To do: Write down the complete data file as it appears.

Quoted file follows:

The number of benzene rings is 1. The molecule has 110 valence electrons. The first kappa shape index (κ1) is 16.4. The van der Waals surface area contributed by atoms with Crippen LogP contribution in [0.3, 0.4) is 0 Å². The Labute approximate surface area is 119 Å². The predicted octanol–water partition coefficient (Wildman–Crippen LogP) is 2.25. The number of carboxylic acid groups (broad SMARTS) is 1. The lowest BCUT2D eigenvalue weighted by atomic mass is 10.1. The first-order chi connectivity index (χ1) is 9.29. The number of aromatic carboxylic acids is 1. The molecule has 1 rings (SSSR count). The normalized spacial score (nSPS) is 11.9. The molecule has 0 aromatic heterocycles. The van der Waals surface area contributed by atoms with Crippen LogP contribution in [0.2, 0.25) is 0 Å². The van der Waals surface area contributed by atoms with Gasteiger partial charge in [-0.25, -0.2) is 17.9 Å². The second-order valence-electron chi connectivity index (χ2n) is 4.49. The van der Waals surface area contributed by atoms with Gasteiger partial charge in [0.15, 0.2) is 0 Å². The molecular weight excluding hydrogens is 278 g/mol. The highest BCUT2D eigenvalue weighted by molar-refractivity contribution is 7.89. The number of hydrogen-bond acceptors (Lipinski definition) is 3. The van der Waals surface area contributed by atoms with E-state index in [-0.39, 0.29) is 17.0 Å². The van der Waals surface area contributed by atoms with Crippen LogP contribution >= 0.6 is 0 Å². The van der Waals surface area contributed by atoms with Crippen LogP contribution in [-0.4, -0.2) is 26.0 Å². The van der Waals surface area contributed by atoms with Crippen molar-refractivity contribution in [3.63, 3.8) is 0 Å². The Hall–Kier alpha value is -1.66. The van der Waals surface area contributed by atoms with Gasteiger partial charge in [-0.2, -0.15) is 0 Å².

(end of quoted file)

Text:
The number of benzene rings is 1. The molecule has 110 valence electrons. The first kappa shape index (κ1) is 16.4. The van der Waals surface area contributed by atoms with Crippen LogP contribution in [0.3, 0.4) is 0 Å². The Labute approximate surface area is 119 Å². The predicted octanol–water partition coefficient (Wildman–Crippen LogP) is 2.25. The number of carboxylic acid groups (broad SMARTS) is 1. The lowest BCUT2D eigenvalue weighted by atomic mass is 10.1. The first-order chi connectivity index (χ1) is 9.29. The number of aromatic carboxylic acids is 1. The molecule has 1 rings (SSSR count). The normalized spacial score (nSPS) is 11.9. The molecule has 0 aromatic heterocycles. The van der Waals surface area contributed by atoms with Crippen LogP contribution in [0.2, 0.25) is 0 Å². The van der Waals surface area contributed by atoms with Gasteiger partial charge in [-0.25, -0.2) is 17.9 Å². The second-order valence-electron chi connectivity index (χ2n) is 4.49. The van der Waals surface area contributed by atoms with Gasteiger partial charge in [0.15, 0.2) is 0 Å². The molecular weight excluding hydrogens is 278 g/mol. The highest BCUT2D eigenvalue weighted by molar-refractivity contribution is 7.89. The number of hydrogen-bond acceptors (Lipinski definition) is 3. The van der Waals surface area contributed by atoms with E-state index in [-0.39, 0.29) is 17.0 Å². The van der Waals surface area contributed by atoms with Crippen LogP contribution >= 0.6 is 0 Å². The van der Waals surface area contributed by atoms with Crippen LogP contribution in [-0.4, -0.2) is 26.0 Å². The van der Waals surface area contributed by atoms with Crippen molar-refractivity contribution in [3.63, 3.8) is 0 Å². The Hall–Kier alpha value is -1.66. The van der Waals surface area contributed by atoms with Gasteiger partial charge in [-0.2, -0.15) is 0 Å².